A different sort of walk

Just been for a walk together for the second time in two days and it was ok.  We 'chatted', admired the views and Ash took photos.  We were out for around an hour and a half which is quite a hike for him nowadays and if you'd seen us you would have thought everything was just hunky dory and close to normal.  I came home to write this and was about to tell you how wonderful it all was, what fun we'd had and how much I enjoyed it but then I realised that it might help some of you to know what it took to do that walk and how different it was to walks in the past.  Not so you feel sorry for me but so that you know, if your life with dementia isn't picture perfect, then you're not on your own.  In the past, as you know by now, Ash would have been in charge, I would have followed his lead and we really would have chatted all the way round.  We would have put the world to rights, discussed how the lockdown is affecting us, admired the views and worked out what we could see and he would have teased me and made me laugh every minute of that walk.  Today he had to be coaxed round and I had to be able to point to landmarks that he recognised just so that he was reassured at all times that we weren't far from home.  Conversation consisted of me commenting on things I could see and sections where the views would be amazing but all of those were met mostly with silence and I finished that excursion feeling more exhausted than any solo walk which takes me twice the time and where I cover twice the distance.  The joy's gone you see; there are still moments of happiness, and if he's happy then so am I, but there is no real joy and that's what I miss.   Last week I wrote about dreaming big and following those dreams sooner rather than later just in case you run out of time; today I'm saying seize every moment of joy in your life, truly relish it and commit it to memory as you never know when it will all be gone.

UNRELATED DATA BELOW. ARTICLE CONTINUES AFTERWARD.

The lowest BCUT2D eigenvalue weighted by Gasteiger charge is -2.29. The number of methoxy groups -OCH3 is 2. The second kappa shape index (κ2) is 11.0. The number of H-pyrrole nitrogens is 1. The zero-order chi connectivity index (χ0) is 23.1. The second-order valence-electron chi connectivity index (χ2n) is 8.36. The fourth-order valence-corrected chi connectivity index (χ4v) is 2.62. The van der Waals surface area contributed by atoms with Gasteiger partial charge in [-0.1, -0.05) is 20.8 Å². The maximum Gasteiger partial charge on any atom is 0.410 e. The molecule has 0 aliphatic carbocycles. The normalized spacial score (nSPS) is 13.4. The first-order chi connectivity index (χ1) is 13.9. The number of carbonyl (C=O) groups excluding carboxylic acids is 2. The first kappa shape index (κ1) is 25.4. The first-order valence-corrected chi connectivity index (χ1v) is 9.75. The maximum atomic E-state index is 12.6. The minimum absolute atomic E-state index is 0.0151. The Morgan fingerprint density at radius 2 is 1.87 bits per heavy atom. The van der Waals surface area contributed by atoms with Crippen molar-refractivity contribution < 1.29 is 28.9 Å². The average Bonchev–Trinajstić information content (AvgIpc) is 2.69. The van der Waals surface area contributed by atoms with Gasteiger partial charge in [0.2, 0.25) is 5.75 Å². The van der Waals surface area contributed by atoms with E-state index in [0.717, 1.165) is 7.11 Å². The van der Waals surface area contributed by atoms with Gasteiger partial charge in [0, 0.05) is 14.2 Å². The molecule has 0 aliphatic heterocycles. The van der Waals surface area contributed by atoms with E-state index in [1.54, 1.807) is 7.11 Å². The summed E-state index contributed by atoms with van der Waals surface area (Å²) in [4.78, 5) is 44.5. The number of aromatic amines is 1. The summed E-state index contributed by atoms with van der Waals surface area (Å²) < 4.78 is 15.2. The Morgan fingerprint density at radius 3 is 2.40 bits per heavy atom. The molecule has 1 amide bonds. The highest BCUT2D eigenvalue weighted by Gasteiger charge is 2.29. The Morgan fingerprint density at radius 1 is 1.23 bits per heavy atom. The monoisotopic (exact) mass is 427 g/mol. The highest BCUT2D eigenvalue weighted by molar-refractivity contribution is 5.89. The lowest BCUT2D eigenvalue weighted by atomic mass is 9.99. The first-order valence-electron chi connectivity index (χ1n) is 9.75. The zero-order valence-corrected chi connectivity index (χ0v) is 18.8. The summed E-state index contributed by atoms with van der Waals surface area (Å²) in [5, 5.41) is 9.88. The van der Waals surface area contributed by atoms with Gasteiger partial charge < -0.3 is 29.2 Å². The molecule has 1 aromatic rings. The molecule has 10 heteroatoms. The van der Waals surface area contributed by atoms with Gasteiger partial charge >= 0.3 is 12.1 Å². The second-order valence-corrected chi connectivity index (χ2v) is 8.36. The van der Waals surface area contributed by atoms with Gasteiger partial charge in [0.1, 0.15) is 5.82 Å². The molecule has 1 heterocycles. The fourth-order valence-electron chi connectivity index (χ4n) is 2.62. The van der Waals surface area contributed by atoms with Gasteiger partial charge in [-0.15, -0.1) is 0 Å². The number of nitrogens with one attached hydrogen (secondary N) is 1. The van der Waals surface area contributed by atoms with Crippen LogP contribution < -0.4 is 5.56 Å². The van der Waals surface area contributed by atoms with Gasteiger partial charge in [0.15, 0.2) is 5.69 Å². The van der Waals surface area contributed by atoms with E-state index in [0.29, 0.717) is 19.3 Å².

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dasntn said…
Things do take a lot more effort now, and you do get a lot less back, so true.

We were never great walkers, but now on the few occasions we’ve been for a lockdown walk, we shuffle slowly down the road towards the woods, get maybe 200 yards from home, and it is time to shuffle back, even more slowly. My wife doesn’t seem to enjoy it, so I guess I will stop trying.
Jane said…
I think that's the most important thing but also one of the most tiring, to be on the watch all the time so we can see what's working and what's not. I checked almost every step of the way to make sure he was ok and was ready to turn back the minute he wasn't. It really worked but wasn't the most relaxing walk in the world.